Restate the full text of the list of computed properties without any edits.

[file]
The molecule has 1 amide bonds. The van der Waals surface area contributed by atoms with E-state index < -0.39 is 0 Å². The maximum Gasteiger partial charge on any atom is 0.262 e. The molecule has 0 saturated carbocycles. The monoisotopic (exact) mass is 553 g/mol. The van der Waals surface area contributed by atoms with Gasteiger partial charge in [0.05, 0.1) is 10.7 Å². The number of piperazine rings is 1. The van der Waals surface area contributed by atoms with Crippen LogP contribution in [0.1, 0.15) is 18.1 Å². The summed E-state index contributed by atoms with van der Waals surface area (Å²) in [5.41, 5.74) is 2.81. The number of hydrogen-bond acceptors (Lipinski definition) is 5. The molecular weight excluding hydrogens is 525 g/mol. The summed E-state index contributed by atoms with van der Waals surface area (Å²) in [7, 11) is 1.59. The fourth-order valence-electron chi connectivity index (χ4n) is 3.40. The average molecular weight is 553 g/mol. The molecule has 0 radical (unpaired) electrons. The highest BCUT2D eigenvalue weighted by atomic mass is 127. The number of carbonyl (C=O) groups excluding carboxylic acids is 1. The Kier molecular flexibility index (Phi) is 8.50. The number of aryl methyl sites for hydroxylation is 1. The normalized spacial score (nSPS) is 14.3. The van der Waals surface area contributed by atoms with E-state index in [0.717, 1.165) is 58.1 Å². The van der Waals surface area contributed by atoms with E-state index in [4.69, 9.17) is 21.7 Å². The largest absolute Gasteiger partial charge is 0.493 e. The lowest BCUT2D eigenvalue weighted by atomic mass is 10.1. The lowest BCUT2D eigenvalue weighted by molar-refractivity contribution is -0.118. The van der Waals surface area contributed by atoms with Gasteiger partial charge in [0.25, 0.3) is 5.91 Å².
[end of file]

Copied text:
The molecule has 1 amide bonds. The van der Waals surface area contributed by atoms with E-state index < -0.39 is 0 Å². The maximum Gasteiger partial charge on any atom is 0.262 e. The molecule has 0 saturated carbocycles. The monoisotopic (exact) mass is 553 g/mol. The van der Waals surface area contributed by atoms with Gasteiger partial charge in [0.05, 0.1) is 10.7 Å². The number of piperazine rings is 1. The van der Waals surface area contributed by atoms with Crippen LogP contribution in [0.1, 0.15) is 18.1 Å². The summed E-state index contributed by atoms with van der Waals surface area (Å²) in [5.41, 5.74) is 2.81. The number of hydrogen-bond acceptors (Lipinski definition) is 5. The molecular weight excluding hydrogens is 525 g/mol. The summed E-state index contributed by atoms with van der Waals surface area (Å²) in [7, 11) is 1.59. The fourth-order valence-electron chi connectivity index (χ4n) is 3.40. The average molecular weight is 553 g/mol. The molecule has 0 radical (unpaired) electrons. The highest BCUT2D eigenvalue weighted by atomic mass is 127. The number of carbonyl (C=O) groups excluding carboxylic acids is 1. The Kier molecular flexibility index (Phi) is 8.50. The number of aryl methyl sites for hydroxylation is 1. The normalized spacial score (nSPS) is 14.3. The van der Waals surface area contributed by atoms with E-state index in [0.717, 1.165) is 58.1 Å². The van der Waals surface area contributed by atoms with E-state index in [4.69, 9.17) is 21.7 Å². The largest absolute Gasteiger partial charge is 0.493 e. The lowest BCUT2D eigenvalue weighted by atomic mass is 10.1. The lowest BCUT2D eigenvalue weighted by molar-refractivity contribution is -0.118. The van der Waals surface area contributed by atoms with Gasteiger partial charge in [0.25, 0.3) is 5.91 Å².